Former Military Chief: Number Of British Warships Is 'Anorexic'

Slow production was highlighted in the House of Commons, including issues with Type 45 destroyers.

Two former military leaders have challenged ministers over the current state of the Royal Navy, highlighting potentially fatal flaws in the Type 45 destroyers.

During a House of Lords debate, former Chief of the Defence Staff and independent peer Lord Boyce demanded action to address what he described as the "anorexic" state of the Royal Navy.

The slow rate of building new frigates was also "a black mark" against the Government, according to Lord Boyce.

Lord Boyce was joined by former First Sea Lord Lord West, who raised the issue of six Type 45 destroyers undergoing major engine refits.

Since the first in the Daring-class of Type 45s, HMS Daring, was launched 14 years ago, there have been repeated instances reported in the past whereby generators have shut down in recent years, leaving defence and other onboard systems powerless.

The propulsion system ordered for the vessels is deemed to struggle in warmer waters, such as those in the Strait of Hormuz, where HMS Defender is patrolling amid international tensions with Iran.

Admiral Lord West said: "Two weeks ago, something could have kicked off there and she would have been in a position where, possibly, under an attack, the system would have failed.

"This is an appalling state of affairs."

Defence minister Baroness Goldie said a fix is on its way for the Type 45 vessels in spring of this year, with all six said to be upgraded by the middle of the 2020s.

Admiral Lord West returned by saying: "Three years ago I stood up in this House and said we must do this as quickly as possible.

"As I know from my experience in the Falklands, if your system doesn't work - you get sunk.

"You've lost a ship and you've got dead sailors."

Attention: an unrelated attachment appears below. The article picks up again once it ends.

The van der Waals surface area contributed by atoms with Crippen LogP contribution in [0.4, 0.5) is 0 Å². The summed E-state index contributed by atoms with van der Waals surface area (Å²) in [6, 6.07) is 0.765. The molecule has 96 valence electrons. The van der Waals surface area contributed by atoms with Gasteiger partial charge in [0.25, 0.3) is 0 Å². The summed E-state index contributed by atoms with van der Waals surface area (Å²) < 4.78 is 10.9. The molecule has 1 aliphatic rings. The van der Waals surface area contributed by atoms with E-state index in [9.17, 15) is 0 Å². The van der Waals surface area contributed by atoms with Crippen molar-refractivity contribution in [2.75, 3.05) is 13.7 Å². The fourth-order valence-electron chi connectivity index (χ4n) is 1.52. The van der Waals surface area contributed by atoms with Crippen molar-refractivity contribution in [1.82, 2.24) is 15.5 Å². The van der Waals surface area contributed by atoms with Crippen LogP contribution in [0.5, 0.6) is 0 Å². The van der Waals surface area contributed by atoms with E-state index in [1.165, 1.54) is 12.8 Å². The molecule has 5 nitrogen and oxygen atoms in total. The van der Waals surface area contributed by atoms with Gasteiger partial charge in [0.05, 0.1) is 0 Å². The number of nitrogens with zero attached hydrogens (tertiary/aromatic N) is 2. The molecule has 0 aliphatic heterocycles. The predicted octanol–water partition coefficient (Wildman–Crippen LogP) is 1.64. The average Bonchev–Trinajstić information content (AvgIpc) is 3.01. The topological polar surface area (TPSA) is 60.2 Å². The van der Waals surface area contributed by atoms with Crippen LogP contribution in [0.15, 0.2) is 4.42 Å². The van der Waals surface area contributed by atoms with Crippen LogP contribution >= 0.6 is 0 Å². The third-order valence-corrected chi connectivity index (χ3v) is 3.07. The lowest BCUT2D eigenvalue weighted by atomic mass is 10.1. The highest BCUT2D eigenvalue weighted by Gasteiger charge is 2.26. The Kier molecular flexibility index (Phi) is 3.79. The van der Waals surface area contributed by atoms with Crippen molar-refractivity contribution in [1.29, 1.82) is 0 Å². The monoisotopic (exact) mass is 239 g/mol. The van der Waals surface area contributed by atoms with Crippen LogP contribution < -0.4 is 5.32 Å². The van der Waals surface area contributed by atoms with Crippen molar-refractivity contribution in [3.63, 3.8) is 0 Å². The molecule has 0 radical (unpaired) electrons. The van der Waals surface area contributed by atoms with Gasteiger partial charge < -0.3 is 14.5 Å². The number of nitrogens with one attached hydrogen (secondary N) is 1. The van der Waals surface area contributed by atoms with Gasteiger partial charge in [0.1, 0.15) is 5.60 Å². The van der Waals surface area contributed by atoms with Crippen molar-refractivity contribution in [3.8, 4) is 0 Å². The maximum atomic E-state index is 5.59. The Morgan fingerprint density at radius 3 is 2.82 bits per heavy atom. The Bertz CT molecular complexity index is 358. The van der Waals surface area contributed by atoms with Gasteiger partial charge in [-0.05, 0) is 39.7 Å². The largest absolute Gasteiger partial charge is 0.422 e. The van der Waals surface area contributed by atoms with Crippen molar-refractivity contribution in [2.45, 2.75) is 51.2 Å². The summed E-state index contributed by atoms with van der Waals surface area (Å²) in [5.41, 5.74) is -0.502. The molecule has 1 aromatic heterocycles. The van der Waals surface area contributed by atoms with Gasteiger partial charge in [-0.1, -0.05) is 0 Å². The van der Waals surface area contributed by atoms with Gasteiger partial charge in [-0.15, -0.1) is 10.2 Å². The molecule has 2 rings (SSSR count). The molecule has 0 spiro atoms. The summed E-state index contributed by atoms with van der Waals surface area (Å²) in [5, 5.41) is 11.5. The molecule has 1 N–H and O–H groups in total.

Royal Navy Type 45 destroyer HMS Defender is currently in the Gulf, amid heightened tensions with Iran (Picture: Royal Navy).

The main role of Type 45 vessels will be to offer protection for aircraft carriers, HMS Queen Elizabeth and HMS Prince of Wales.

Last year, HMS Dragon took on the role, taking part in trials as part of a UK Carrier Strike group.

However, it is thought it will take at least five years before all six of the Type 45s can be reliably called on to protect the Royal Navy's largest vessels.

Lady Goldie dismissed what she described as a "gloomy and very pessimistic picture" of the vessels, adding that the ships had succesful track record on deployment.

Taking a broader view of the fleet, Lord Boyce said: "Our number of frigates and destroyers are anorexic, and this has been exacerbated by the Type 45 problem.

"We embarked upon an eight-ship Type 26 frigate building programme in 2017, but the first ship, Glasgow, won't be commissioned until 2027.

"Thereafter, a ship appears after every two years.

Lady Goldie disagreed with Lord Boyce's statement that the production rate of Type 26 frigates is a "black mark" against the Government. 

She pointed out the state-of-the-art Type 31 frigates would all be ready by 2028, calling this an "exciting development".

"The Navy is expanding for the first time since World War Two," Lady Goldie said.

Cover image: HMS Duncan (Picture: MOD).